Aly Raisman Is Taking Destiny into Her Own Hands
Raisman, who hadn’t planned to speak in court until she heard the girls and women before her, has become one of the movement’s boldest leaders. Last November, the 24-year-old publicly disclosed that Nassar sexually abused her beginning in 2010, when she was 15, at various locations, including the U.S. national team training facility at Karolyi Ranch in Texas and the 2012 London Games. She sued the U.S. Olympic Committee and USA Gymnastics in March of this year for failing to stop Nassar’s abuse. The lawsuit alleges those institutions seemed to protect a predator and ignore the children and young adults he abused. Before Nassar’s sentencing, Olympic teammates Simone Biles, Jordyn Wieber, McKayla Maroney and Gabby Douglas came forward and said they were also abused by Nassar. Raisman refuses to stay silent, speaking out at events and campuses around the country, encouraging young girls to share their stories, too. She has partnered with Darkness to Light, the nation’s leading advocate for the prevention of child sexual abuse. “To all the survivors out there, don’t let anyone rewrite your story. Your truth does matter. You matter. And you are not alone,” Raisman said last week, as she and the survivors were honored with the Arthur Ashe Courage Award at the ESPYs.

Iranian Surf Culture Is Starting To Swell As People Take To The Waves
And indeed, there is an innocence to the village’s emerging surf culture that is long gone from well-trodden wave-riding hubs like Hawaii and Australia. Ramin is a place where people share waves happily instead of enforcing a strict code of surf etiquette that exists elsewhere. Priorities in Iran are different than other surf-worshiping locales. Here, taking time for breakfast and tea is more important than getting to the waves before the wind stirs up. In this way, Ramin is a kind of ground zero for the paradise lost upon which colonial motifs — and modern surf fantasies — have been built. The newly converted, however, mostly prefer to focus on the promise that surfing carries. “It’s a new, growing sport in Iran, and it takes time to get its roots,” Gorgin says. “Also, it needs a lot of support [by financial and tourism].” But most of all, Gorgin says, it needs “unity in choosing the right path to develop it.” In time, the stars — and tides — might just align.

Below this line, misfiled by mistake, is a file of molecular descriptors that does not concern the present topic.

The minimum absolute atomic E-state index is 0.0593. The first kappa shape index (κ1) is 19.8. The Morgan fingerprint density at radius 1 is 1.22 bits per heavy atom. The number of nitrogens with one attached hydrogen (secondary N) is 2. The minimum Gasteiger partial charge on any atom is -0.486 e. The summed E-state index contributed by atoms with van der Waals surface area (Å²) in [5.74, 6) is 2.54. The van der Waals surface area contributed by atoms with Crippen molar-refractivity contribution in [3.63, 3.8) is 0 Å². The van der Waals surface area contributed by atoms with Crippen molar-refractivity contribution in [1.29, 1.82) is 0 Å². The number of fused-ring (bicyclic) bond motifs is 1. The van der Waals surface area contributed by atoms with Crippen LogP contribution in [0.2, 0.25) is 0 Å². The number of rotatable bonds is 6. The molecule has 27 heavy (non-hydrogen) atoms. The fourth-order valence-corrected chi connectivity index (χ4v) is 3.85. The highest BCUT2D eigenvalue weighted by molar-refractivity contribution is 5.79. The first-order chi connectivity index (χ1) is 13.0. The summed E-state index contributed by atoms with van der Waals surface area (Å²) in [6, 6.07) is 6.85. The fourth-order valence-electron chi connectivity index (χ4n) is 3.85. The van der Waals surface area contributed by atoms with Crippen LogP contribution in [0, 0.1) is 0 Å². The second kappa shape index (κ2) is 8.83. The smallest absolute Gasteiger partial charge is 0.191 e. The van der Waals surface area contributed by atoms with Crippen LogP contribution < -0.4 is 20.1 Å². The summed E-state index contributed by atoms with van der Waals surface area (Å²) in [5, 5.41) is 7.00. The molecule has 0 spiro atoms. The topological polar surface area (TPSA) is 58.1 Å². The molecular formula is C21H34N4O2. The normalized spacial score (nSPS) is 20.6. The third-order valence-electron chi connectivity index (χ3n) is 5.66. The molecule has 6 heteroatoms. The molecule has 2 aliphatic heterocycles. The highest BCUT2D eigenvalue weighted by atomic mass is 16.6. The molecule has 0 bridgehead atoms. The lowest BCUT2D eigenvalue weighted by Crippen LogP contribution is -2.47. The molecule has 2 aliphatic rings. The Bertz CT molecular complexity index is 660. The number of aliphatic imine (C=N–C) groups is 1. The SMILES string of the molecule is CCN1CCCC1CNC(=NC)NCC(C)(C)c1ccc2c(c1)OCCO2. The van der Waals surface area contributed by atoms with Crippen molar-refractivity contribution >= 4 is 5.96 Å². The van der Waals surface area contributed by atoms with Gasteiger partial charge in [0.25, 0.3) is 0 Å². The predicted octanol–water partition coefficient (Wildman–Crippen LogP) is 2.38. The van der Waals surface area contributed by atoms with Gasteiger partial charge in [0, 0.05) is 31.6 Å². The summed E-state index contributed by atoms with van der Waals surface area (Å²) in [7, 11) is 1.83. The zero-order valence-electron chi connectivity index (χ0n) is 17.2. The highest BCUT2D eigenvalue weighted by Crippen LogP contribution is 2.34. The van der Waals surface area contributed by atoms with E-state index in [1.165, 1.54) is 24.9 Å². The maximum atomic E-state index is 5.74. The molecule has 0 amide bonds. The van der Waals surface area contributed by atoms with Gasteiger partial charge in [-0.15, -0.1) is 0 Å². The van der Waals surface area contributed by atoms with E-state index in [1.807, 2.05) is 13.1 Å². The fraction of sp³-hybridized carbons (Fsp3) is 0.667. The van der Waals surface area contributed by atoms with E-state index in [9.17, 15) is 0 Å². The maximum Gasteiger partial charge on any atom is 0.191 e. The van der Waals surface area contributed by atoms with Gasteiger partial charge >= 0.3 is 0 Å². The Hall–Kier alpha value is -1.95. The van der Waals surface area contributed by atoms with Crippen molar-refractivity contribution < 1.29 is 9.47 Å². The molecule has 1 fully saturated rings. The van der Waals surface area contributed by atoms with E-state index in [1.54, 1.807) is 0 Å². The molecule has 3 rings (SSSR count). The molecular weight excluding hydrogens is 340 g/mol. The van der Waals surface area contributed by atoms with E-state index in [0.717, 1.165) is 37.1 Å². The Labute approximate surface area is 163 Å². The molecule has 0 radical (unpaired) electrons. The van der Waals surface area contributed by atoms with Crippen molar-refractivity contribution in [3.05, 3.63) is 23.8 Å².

A surfing lesson at Ramin Beach. Photo courtesy of Farid Gorgin.

Club Rehab: How Five Eagles Players Leaned on Each Other Through the Arduous Recovery Process
Club Rehab faced their toughest challenge yet at Super Bowl LII in Minneapolis. No amount of 2000s rap music or fake fines could distract them from the fact they wouldn’t be playing in a game they’d dreamed about their entire careers. “Everybody at one time was so happy and genuinely ecstatic for our team but at the same time heartbroken because we felt like we couldn’t contribute and help our brothers out on the field,” Maragos says. Even then, their shared experience—the knowledge that they weren’t alone—paid off. Each guy in the group was uniquely qualified to understand that gnawing feeling that they weren’t really a part of this Super Bowl title. On the sideline in Minneapolis, “Sproles and I would give each other a little shake of the head,” says Hicks, “and it was like, ‘I know, I know. We’ll be all right. Our time is coming.” “It was a look like, Yo, we gotta get back here next year,” Sproles says. “We knew, right when we looked at each other. I can’t really explain it.”

When the Eagles won Super Bowl LII, often lost in the narrative is how the team won it all with five of its best players sidelined with injuries. We get an inside look at how Carson Wentz, Jason Peters, Jordan Hicks, Darren Sproles and Chris Maragos bonded together through their recovery process.

The Special Olympics turns 50: Celebrating half a century of ‘the power of compassion and encounter’
“I think the reason we’re in 172 countries is that people in all of those countries are hungry to participate in something bigger,” Shriver said. “They’re hungry to be reawakened to the power of compassion and encounter. They’re hungry for gentleness, a little bit of kindness and that’s the story that needs telling.” This year in honor of the Games’ 50th anniversary, a special unified program is being held, where athletes with and without intellectual disabilities will participate in events together. Athlete Cody Zimmer has been participating in the Special Olympics for the past nine years. He is playing on a unified soccer team. “It was frustrating at first because we didn’t really know anyone. We were still working out the kinks,” Zimmer said. “But once we figured it out and knew everyone’s ability, we were able to adapt and work together and now we’re getting better.”

Soccer players celebrate a score on the first day of the Special Olympics Unified Cup soccer game in Chicago, Illinois on July 17, 2018. Kamil Krzaczynski / Special Olympics Unified Cup via AP

Arizona QB Khalil Tate’s Tweet May Spark a Revolutionary Change in the NCAA
Earlier this spring, Tate worked with the university to record videos for the “I Am, I Can, I Will” Arizona student-athlete motto. Every new athlete who enrolls at Arizona learns the Wildcat Way of thinking, doing, living and choosing. Yeah, it’s corny, but consider this: The foundation of the Wildcat Way is personal leadership; influential and transcendent leadership in serving something greater than yourself. “This thing is a lot bigger than me,” Tate said. “Knowing that is a blessing because it has helped me keep my head on straight.” Want someone or something—or some team—to root for this season? Check out Arizona and Tate. The more the Wildcats win, the more Tate’s tweet grows in power and influence. “I went home to Los Angeles on (spring) break and I was with my grandmother,” Tate said. “All of my friends were saying, ‘Did you see what Khalil did?’ She was really proud, and that kind of put it in perspective for me. Everyone realizes how important it is.” One tweet, 10 words. Revolutionary change just might be closer than you think.